Conférence CRCHUS | Developing PET Imaging Biomarkers

2018-10-02

Nerissa T. Viola-Villegas, Ph. D.

Assistant Professor, Karmanos Cancer Institute, Faculty of Medicine, Wayne State University

Catégorie | Conférence CRCHUS

Conférencier | Nerissa T. Viola-Villegas, Ph. D.

Axe | Imagerie médicale

Date | Mardi 2 octobre 2018 à 12 h

Lieu | local 2999

Disponible en visioconférence. Information : marylene.nadeau-betit.ciussse-chus@ssss.gouv.qc.ca.

Résumé

The past several years has seen the surge of immunotherapy in cancer treatment. New molecular and immune-targeted therapies have emerged but were met with little to moderate success in a broad spectrum of tumor phenotypes. Thus, a clear need to develop diagnostic and predictive biomarkers is warranted to select patients who will benefit from the therapy, assess durable outcomes and guide secondary interventions. Existing tools used in the clinic heavily rely on invasive biopsy procedures and non-standardized peripheral blood assays. These assays do not provide real time, in situ monitoring of the dynamic immune events occurring within the tumor microenvironment. Molecular imaging through positron emission tomography (PET) can potentially bridge this gap.  PET offers an inherently sensitive, non-invasive and quantitative imaging technology utilized primarily for in situ tumor detection, staging and diagnosis. Here, we present current initiatives to develop PET agents that can detect immune molecules relevant to Th1-mediated immune response. Specifically, we have developed an arsenal of imaging agents that can visualize i) CD3+ tumor infiltrating lymphocytes, ii) CD8+ cytotoxic lymphocytes, and iii) interferon-g. We will further discuss novel utilities of 89Zr-labeled antibodies targeting receptor tyrosine kinase receptors recently explored by my lab.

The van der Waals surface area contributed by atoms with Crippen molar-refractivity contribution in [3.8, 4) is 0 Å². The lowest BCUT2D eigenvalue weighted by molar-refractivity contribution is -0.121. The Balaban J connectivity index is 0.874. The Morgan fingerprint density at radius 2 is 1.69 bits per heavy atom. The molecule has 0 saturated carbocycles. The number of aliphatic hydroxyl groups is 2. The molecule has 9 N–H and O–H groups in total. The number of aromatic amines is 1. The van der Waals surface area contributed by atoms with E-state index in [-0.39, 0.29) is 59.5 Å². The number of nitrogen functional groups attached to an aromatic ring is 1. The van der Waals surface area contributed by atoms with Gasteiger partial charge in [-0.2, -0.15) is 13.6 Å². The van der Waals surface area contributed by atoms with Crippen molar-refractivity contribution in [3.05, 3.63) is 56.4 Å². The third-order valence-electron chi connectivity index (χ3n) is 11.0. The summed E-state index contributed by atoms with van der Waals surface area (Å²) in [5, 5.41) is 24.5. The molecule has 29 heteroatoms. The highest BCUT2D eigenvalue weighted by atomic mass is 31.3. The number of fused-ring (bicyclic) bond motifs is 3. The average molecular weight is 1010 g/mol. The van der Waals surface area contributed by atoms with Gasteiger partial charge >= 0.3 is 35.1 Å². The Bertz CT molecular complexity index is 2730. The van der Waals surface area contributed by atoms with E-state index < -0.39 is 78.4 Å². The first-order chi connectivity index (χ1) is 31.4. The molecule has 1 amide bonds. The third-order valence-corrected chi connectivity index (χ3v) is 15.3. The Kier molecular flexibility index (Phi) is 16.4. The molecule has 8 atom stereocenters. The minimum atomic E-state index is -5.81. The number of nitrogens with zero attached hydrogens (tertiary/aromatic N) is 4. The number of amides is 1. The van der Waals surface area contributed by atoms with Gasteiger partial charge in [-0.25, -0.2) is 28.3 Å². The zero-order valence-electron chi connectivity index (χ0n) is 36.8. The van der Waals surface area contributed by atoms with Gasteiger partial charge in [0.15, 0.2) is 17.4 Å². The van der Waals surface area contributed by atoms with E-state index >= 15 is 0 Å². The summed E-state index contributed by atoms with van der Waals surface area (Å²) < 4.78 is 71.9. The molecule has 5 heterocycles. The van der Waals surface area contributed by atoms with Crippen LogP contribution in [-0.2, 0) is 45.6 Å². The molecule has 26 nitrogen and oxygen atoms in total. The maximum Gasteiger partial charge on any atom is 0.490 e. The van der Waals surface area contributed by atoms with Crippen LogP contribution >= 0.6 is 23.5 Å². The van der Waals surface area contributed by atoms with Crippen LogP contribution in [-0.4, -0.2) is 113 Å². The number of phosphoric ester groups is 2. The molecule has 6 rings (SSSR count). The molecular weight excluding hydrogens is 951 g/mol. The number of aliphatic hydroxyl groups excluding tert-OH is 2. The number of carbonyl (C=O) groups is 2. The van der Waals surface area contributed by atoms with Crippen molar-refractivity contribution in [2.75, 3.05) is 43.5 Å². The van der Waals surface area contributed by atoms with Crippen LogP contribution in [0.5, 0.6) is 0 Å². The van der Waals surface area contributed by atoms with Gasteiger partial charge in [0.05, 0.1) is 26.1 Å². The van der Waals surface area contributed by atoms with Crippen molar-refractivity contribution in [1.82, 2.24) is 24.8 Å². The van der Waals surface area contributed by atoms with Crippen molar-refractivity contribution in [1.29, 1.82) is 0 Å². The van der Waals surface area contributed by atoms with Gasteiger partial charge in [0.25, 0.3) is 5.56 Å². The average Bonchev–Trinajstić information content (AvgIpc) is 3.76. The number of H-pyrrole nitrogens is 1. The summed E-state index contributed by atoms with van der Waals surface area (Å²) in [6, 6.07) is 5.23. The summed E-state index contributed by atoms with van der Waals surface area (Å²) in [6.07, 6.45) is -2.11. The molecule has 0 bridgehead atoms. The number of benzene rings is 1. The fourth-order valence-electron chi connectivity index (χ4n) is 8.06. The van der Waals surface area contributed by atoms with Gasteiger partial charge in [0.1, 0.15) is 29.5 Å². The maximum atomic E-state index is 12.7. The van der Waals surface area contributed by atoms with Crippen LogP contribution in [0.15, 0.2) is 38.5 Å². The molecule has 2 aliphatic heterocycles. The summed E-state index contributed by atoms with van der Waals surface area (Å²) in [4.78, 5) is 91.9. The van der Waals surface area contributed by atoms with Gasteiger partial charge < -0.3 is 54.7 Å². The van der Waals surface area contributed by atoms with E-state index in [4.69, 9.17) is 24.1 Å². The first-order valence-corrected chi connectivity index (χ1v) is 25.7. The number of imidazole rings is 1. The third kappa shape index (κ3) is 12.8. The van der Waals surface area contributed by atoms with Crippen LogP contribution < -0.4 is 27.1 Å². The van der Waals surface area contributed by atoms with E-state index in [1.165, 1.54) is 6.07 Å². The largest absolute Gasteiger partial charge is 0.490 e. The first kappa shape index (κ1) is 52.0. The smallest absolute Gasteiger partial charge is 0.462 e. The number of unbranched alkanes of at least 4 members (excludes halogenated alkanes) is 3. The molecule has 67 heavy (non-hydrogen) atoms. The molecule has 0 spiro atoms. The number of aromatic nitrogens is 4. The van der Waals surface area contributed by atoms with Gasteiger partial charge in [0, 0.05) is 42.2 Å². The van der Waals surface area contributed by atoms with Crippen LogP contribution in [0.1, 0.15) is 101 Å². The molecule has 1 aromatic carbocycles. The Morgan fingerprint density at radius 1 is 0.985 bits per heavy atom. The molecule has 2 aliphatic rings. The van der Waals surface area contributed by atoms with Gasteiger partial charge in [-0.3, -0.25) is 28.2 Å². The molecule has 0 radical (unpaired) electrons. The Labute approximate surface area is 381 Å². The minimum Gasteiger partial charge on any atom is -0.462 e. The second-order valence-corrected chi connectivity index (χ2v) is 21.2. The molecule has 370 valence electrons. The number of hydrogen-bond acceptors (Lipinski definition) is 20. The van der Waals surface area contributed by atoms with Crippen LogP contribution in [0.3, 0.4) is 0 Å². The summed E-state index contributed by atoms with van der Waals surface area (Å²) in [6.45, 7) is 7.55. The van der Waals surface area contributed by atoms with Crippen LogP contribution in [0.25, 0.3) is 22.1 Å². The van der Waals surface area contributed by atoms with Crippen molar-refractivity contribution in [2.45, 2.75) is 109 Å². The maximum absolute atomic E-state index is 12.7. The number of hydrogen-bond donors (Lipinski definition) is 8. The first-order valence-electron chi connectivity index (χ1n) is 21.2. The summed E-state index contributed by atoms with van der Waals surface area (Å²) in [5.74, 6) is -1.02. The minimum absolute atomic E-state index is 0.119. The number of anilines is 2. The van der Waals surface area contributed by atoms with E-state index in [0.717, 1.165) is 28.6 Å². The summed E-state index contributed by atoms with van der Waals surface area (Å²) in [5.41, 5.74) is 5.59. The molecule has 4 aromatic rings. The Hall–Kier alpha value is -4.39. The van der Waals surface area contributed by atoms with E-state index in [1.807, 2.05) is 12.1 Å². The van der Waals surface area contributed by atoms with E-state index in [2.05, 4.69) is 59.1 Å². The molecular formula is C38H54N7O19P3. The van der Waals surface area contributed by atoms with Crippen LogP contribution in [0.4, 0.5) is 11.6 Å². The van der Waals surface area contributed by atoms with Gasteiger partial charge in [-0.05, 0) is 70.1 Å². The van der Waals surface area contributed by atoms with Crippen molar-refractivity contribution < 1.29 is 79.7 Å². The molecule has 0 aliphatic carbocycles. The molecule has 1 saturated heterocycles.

Short Bio

I am an assistant professor in Oncology at Wayne State University and a member of the molecular imaging program at the Karmanos Cancer Institute (KCI). I obtained my PhD in Chemistry at Syracuse University in June 2009 under the supervision of Prof. Robert Doyle. I went on to become a postdoctoral research scholar at Memorial Sloan Kettering Cancer Center from 2010 to 2014 under the mentorship of Prof. Jason S. Lewis to train in molecular imaging and radiochemistry. At KCI, my research is collaborative and multidisciplinary, bridging cancer biology, bioinorganic chemistry and translational science. In particular, my group focuses on the development of novel preclinical imaging tools to interrogate tumor biology and signaling mechanisms, with the long-term goal of clinical translation.

Partagez cet article